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Chris, the sheep with the heaviest fleece, lives on at the National Museum of Australia

Hannah Sparks25 April 2021
Chris before shearing

Chris the sheep carried the world’s heaviest fleece at 41.1 kilograms. Photo: National Museum of Australia.

He carried the heaviest burden among his woolly friends and found a place in Canberrans’ hearts when discovered alone on the city’s outskirts.

By avoiding human contact for about five years, Chris the sheep grew the world’s heaviest fleece – his claim to fame totalling 41.1 kilograms.

The Australian merino wether fleece broke the 2014 record set by New Zealand’s Big Ben of 28.9 kg, the 2004 record set by New Zealand’s Shrek of 27 kg, and remains unchallenged to this day.

Chris was and still is a marvel, which is why the National Museum of Australia has decided to re-tell his remarkable story as part of its 20th-anniversary celebrations.


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The museum’s head of curatorial centres, Dr Martha Sear, was around when Chris was taken into RSPCA’s care in 2015 and still loves seeing visitors light up as they view his fleece in the Landmarks exhibition.

“It’s often met with ‘wow’ or ‘oh my god’. It’s an incredible story. He was such a character and a survivor. He was a sheep who made his own way in the world,” Ms Sear said.

Personal trainer Sue Dowling found Chris while walking at Mulligans Flat in north Canberra.

Struggling to move due to the weight of the fleece, Ms Dowling named the merino wether after ‘Chris the unhappy sheep’ from the British comedy series Father Ted.

Chris after shearing

Chris at the RSPCA centre with carer Jane Gregor. Photo: National Museum of Australia.

She called the RSPCA, which took Chris to its Weston shelter and organised for Australian champion shearer Ian Elkins to free Chris of his mighty woollen coat.

Underneath the fleece, Chris had skin infections from the urine and compacted faeces in the wool.

It is not known how Chris came to be alone. Several farmers from New South Wales and around Canberra came forward to claim him, but none could match his markings.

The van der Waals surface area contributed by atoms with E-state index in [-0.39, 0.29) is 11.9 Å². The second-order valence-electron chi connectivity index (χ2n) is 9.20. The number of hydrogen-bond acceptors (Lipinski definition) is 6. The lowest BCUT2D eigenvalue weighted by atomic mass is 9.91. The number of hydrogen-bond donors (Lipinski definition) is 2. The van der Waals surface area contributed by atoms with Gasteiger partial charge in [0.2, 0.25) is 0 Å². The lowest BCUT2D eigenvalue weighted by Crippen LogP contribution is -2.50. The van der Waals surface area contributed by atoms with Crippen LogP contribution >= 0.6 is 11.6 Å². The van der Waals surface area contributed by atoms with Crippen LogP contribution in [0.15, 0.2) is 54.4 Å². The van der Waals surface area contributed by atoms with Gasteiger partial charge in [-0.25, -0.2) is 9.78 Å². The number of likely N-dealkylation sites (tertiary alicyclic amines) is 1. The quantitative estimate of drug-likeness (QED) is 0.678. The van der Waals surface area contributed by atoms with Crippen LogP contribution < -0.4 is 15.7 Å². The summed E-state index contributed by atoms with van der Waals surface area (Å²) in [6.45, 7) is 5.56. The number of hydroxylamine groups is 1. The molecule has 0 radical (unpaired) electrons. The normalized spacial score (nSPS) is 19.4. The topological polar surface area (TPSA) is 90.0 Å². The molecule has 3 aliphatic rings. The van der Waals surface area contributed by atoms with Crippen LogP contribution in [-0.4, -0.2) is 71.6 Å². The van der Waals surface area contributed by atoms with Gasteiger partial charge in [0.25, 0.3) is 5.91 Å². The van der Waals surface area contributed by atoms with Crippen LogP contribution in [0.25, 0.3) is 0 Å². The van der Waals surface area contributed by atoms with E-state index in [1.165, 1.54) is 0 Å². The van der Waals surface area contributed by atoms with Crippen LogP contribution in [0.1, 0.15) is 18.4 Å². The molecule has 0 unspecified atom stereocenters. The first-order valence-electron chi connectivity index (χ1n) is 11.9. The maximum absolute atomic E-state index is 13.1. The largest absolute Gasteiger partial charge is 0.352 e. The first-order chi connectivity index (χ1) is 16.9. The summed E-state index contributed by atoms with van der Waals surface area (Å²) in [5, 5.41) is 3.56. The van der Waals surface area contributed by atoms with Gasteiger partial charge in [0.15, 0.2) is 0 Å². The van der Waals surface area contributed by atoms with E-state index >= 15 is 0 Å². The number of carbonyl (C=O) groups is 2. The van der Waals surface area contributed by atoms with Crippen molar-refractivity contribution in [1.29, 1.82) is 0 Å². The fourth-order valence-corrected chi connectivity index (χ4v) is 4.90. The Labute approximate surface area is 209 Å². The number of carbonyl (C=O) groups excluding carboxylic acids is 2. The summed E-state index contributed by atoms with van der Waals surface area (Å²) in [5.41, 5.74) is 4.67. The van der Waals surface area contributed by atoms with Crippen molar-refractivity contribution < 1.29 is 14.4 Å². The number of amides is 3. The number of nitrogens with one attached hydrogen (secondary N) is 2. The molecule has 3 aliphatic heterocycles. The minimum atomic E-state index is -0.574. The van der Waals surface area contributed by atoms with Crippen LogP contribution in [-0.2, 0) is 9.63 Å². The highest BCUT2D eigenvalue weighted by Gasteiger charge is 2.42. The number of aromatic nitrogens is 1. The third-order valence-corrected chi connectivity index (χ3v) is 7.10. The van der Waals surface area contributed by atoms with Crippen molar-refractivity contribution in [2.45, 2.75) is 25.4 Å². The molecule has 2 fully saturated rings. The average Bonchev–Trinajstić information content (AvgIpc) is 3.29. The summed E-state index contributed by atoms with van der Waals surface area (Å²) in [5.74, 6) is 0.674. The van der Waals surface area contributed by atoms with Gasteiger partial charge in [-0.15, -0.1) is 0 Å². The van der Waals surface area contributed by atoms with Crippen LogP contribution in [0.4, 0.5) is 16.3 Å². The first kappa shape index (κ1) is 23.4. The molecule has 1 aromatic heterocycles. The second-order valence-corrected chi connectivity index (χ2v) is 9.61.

Chris lived out his later years at Little Oak Sanctuary, close to Canberra, and died in 2019 aged nine.


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The sanctuary’s owners and Chris’s fans were devastated by his death.

“He was so much more than this, so very much more, and we will remember him for all that he was — someone, not something,” the sanctuary wrote in a Facebook post at the time.

While it was a sad ending to the story, Chris had outlived many’s expectations. He was given only weeks to live with the fleece on.

Instead, his memory survives at the museum.

Chris's fleece on display

Chris’s remarkable fleece on display at the National Museum of Australia. Photo: National Museum of Australia.

The RSPCA wanted Chris’ fleece to be on display for all to see at a national institution and the museum was happy to share his story.

Some people say what happened to Chris was cruel. However, Ms Sear says his story represents the lengths farmers go to to take care of their animals.

“His fleece would have never grown to that size if he hadn’t run away. He tells the story of how Australia bred the merino and the work farmers do to keep sheep regularly shorn and disease-free,” Ms Sear said.

Chris’ fleece was in such a bad way that it had to be packed and placed in a freezer for several days to kill any insects. It was then dried in a vacuum freezer and laid out to plump up again, ready for display.

RSPCA ACT also wrote a children’s book titled The Misadventures of Chris the Sheep, featuring artwork created by Canberra artist Kylie Fogarty, to educate children about animal welfare and raise money for unwanted, abused and neglected animals in the ACT.

The museum, which opened its doors at Acton on 11 March 2001 to preserve and interpret Australia’s social history, is inviting visitors to see Chris’ fleece and the thousands of other exhibits on display.

It has many great plans in store for its 20th year, including a new gallery called Great Southern Land, the opening of its Discovery Centre for children and families, and the unveiling of key objects from the recently acquired Trevor Kennedy collection.

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